Something extraordinary happened in the frigid streets of Kyiv during the last winter. Amid the cracked cobblestones and the snow-packed bags of the barricades, between the lines of police and protesters, a national idea began to crystallize.
That idea was soon articulated in the Maidan slogan “Ukraina – tse Yevropa.” The grammar of this phrase is telling. It does not mean “Ukraine is part of Europe” but “Ukraine IS Europe.” It is the idea that Ukraine not only aspires to the principles that the EU is supposed to espouse – democracy, the rule of law, fairness and equality – but that after a generation of independence, these principles (which indeed have long been understood and to some extent practiced in the past in Ukraine) have now been sufficiently inculcated in Ukrainian society for the country to finally shrug off the legacy of Soviet-style government, and take its rightful place in the ranks of “normal” European countries. It is the idea that Ukraine itself embodies “Europeanness.”
It is a powerful idea, and so, of course, a threatening one to those who do not share it. Within Ukraine, it meets most resistance from the people of the east, many of whom still yearn for the stability of the Soviet era. Further to the east, in Russia, with its “managed democracy,” the idea is an anathema. One of the core elements of this idea, the principle of the Maidan – that any people have it within their power, without help from outside, to overthrow an autocratic regime - is a very menacing one for those who love, and live by, authoritarianism. That is why the Maidan movement is vilified in Moscow, and the Kyiv government is branded fascist – the most frightful mark Moscow can brand a foe with, as the Russian psyche still bears severe scars from the experience of its “Patriotic War” against Nazi Germany.
Even in the West, there are some who also quibble at the idea of Ukraine becoming a fully-fledged European state. Stuck with 19th and 20th century geopolitical memes that insist that Ukraine was, is, and will forever be a buffer state between Europe proper and Russia, they want to embrace Ukraine’s European aspirations but at the same time keep the country at arm’s length, fearing the Kremlin’s anger at interference in Russia’s sphere of influence.
Such fears are overblown. In reality, Ukraine need be no more of a buffer state than is Finland, or the Baltic countries – all of whom share a border with Russia. Of course, Ukraine can never escape its geography, but it can escape its history. It will always be neighbors with Russia, but it need not in future be in its thrall, as it has been in centuries past. Proof of this can be seen in the painful but rapid cleansing process the Ukrainian body politic is currently undergoing. The criminal gang that ran the country from 2010 is on the run – the country’s fourth president will never be able to set foot in Kyiv again, or so it is to be hoped. His Party of Regions has been gutted, and its leaders in exile or in the sights of the prosecutor general. A new, Western-oriented president has been elected with a convincing mandate. Ukraine, in the space of just six months, has greatly changed.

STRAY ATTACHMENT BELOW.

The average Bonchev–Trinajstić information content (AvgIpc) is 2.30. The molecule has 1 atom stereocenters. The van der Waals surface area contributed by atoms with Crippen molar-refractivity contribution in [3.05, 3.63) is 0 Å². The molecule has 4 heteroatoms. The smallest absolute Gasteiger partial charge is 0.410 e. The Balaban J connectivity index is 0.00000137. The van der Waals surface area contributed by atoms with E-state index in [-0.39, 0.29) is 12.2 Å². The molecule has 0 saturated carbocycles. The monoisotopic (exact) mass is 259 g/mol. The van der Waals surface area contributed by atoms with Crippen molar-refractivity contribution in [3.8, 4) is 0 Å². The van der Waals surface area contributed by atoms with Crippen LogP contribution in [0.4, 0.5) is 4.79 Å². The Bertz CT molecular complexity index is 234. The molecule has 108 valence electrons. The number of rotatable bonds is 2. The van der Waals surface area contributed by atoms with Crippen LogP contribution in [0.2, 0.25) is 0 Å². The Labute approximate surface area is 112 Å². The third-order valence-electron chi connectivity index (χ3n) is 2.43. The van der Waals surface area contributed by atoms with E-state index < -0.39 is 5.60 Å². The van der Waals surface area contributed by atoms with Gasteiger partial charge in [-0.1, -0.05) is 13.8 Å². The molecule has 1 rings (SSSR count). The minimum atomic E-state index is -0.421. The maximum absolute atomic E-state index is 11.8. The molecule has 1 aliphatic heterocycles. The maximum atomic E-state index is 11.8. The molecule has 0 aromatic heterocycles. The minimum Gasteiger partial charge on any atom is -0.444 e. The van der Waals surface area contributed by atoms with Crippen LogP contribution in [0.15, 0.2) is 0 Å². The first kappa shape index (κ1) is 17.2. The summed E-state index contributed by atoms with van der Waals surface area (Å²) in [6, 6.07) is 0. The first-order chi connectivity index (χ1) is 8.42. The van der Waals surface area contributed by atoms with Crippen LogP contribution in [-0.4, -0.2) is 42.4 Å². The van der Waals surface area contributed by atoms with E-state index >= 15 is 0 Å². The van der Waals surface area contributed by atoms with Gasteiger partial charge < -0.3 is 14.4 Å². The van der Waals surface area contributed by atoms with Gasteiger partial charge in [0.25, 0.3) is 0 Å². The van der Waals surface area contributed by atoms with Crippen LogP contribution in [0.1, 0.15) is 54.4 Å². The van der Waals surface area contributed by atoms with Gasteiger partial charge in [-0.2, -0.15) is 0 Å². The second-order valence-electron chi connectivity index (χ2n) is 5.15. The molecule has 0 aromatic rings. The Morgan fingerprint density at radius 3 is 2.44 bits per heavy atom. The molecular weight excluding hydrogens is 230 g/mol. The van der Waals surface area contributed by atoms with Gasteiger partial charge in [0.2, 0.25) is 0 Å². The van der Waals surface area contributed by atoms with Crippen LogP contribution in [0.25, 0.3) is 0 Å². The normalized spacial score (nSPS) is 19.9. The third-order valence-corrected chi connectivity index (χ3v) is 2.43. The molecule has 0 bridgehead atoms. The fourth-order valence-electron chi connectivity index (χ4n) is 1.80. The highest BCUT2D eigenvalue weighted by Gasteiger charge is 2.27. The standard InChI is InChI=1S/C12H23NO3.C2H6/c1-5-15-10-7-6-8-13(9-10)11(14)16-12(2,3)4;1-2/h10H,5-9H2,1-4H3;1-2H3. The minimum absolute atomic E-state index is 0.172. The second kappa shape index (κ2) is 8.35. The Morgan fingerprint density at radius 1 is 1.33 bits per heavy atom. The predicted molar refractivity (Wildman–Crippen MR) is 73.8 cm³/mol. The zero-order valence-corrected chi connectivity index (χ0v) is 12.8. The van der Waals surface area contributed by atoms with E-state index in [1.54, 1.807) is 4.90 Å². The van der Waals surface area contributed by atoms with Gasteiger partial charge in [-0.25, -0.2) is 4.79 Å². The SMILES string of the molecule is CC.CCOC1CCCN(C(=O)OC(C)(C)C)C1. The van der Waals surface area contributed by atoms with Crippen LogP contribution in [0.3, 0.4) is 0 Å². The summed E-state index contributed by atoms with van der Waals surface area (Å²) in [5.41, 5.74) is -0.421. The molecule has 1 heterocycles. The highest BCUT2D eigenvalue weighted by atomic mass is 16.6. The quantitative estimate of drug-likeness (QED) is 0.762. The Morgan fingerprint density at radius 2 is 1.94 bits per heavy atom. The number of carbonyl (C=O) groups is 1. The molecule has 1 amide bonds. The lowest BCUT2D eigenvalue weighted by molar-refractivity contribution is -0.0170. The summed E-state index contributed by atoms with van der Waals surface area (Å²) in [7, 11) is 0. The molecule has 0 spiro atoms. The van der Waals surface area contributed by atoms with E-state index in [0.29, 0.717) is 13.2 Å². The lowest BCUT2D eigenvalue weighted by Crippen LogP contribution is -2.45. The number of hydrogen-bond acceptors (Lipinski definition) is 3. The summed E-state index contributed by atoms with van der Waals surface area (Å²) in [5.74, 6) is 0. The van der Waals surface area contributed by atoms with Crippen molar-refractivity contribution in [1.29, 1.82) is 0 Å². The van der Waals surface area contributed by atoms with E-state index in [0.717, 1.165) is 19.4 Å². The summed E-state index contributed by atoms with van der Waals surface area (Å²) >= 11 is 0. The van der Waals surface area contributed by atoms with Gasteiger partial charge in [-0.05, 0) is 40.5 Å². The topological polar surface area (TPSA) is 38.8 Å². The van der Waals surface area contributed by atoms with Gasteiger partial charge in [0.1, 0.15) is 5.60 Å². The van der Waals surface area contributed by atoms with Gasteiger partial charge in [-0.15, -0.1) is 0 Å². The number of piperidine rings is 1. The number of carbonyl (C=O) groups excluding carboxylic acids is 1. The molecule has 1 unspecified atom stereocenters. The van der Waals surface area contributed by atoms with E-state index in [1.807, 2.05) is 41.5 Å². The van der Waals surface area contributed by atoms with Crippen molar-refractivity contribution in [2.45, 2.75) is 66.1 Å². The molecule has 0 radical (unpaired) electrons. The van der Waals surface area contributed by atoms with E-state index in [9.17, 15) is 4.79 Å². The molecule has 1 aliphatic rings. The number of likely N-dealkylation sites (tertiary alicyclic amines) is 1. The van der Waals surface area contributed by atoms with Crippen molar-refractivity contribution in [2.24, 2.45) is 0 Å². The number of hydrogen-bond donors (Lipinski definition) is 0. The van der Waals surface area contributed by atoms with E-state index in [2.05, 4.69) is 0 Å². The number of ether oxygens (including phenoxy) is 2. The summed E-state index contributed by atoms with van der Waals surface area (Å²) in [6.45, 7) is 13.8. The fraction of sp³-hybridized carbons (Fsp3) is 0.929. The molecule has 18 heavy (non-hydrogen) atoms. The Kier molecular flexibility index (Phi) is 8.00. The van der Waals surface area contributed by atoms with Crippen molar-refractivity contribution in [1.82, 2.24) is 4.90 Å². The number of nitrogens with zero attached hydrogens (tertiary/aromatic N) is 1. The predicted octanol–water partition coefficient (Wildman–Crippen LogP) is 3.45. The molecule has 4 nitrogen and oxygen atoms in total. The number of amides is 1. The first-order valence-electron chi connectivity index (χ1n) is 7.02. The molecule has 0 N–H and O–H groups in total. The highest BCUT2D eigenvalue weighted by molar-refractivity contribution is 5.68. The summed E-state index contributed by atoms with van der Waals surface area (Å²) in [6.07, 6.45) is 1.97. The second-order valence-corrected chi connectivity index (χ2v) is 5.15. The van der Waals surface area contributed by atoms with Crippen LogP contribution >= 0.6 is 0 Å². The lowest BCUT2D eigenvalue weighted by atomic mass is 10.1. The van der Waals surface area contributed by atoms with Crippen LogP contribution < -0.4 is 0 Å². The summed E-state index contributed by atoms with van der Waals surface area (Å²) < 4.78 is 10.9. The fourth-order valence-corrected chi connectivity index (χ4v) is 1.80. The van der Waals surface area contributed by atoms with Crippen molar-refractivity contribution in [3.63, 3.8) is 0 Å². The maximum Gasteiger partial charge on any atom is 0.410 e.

There is only one thing now that can stop Ukraine shedding its old Soviet skin and emerging as a European state – the Moscow-backed insurgency in the east. But all is far from lost on that front. While it is true that the country’s easternmost oblasts are currently wracked with lawlessness and violence, Kyiv has managed to contain the separatists, preventing the spread of instability to other vulnerable regions, and even managing to turn back the secessionist tide in Kharkiv oblast. The anti-terrorist operation, despite some setbacks and a dreadful cost in lives, is gaining momentum and winning back ground. If control of the borders in Luhansk and Donetsk oblasts can be restored, the insurgents will be surrounded, and their rebellion slowly strangled.
But after winning back the land in the east, Kyiv will then have to win back the minds of the people in the east, which have been deliberately and systematically poisoned against it. To do that will require those in the eastern regions to become properly acquainted with the national idea that has formed in the rest of Ukraine.
This need not be as hard as it might sound. Whenever the people of the east are asked whether they want to remain as part of Ukraine, the majority say “yes” (this was even the case in Crimea.) They are as sick of the corruption, the money-politics, the stagnation and the despair that has plagued Ukraine since independence as everyone else in the county is. It’s just that to cure it, they looked to the past, to the Soviet system, rather than to the future, to Europe. It will take time to turn them around, but it can be done.
So long after the last shots are fired in the Donbas insurgency, Ukraine will still be battling away to win back the hearts and minds of its eastern population. It will need its new national idea to bind its wounds and draw out the venom pumped into it by Russia. It will need the European Union to nurture the country’s Europeanness with financial and political support. Brussels must provide this, not just because the fractious EU itself also needs Ukraine’s national idea to maintain its own unity, but simply because now Ukraine IS Europe: it is an idea, and as the Ukrainians have shown, it is an idea that people will fight for.